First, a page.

That movement is something that Iona’s scouting report didn’t seem to cover in our interviews, so this facet of Delaware’s game should be one to pay attention to. “They have speed out wide, but they haven’t really exploited that,” said McLane. With the individual matchups McLane looks at he absolutely thinks this will become a power game and that the team who wins the hitting battle, the team that reacts better to the high intensity and pressure of an 80 minute “pound battle” should get the better result.

“If either team tries to move it wide, they will have to penetrate first,” he said. “We can both do well in that, but we’ll have to be careful in channels getting it there to not get whacked.” The center channels are indeed an area targeted by both coaches as a key for this match. “Their 9 and 10 have been very effective at controlling games and allowing their centers to be aggressive, so we have to be very smart about how we handle the game in the middle of the pitch,” said Murray.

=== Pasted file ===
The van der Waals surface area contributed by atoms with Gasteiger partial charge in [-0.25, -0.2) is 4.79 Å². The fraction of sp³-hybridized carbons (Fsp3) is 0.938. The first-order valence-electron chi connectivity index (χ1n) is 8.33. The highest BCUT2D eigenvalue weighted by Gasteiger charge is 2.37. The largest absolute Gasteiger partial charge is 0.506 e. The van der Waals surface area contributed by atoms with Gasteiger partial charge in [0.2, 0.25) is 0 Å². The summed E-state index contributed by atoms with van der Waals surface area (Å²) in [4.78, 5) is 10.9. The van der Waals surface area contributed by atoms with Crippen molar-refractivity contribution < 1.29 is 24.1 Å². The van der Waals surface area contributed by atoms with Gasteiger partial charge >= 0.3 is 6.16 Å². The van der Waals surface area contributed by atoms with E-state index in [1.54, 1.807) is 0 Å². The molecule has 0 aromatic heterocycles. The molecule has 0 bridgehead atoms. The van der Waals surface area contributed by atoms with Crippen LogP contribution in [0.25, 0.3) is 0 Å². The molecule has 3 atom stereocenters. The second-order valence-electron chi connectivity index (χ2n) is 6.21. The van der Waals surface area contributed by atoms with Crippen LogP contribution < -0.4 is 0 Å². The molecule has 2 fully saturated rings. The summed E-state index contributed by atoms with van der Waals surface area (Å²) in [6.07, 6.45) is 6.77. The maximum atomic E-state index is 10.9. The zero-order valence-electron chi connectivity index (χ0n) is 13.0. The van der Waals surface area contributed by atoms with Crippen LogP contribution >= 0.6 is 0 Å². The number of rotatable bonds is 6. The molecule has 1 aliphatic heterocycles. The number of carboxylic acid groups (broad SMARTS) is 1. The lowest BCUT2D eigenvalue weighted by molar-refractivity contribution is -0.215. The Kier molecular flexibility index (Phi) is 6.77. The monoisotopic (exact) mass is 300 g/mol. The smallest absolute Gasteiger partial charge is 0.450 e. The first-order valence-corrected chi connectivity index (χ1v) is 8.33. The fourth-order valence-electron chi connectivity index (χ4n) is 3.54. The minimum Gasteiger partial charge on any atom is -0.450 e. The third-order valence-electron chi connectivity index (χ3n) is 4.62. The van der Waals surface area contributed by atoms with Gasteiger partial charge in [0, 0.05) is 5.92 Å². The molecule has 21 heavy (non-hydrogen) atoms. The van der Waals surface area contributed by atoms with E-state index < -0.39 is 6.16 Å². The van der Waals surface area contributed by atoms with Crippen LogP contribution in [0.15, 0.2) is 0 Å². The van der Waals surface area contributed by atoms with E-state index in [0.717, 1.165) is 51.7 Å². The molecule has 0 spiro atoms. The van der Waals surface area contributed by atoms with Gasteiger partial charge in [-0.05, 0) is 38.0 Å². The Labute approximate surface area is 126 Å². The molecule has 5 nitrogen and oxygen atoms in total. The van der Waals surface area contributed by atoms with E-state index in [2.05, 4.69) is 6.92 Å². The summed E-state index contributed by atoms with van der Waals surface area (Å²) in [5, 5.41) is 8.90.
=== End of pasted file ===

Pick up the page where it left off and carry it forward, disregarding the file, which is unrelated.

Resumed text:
Both coaches are encouraging their defensive units to front up and deny the other team momentum in the contact area. When they have an opportunity for turnover ball, watch for Delaware to quickly apply their counter attack, as they do not want to allow Iona to settle in defensively. “We’re probably a better defensive team than them, BUT they play defense exactly the way I don’t want to face,” said McLane. “We either find a way to deal with that pressure and win that physical battle or it’s going to be a long-tight battle.”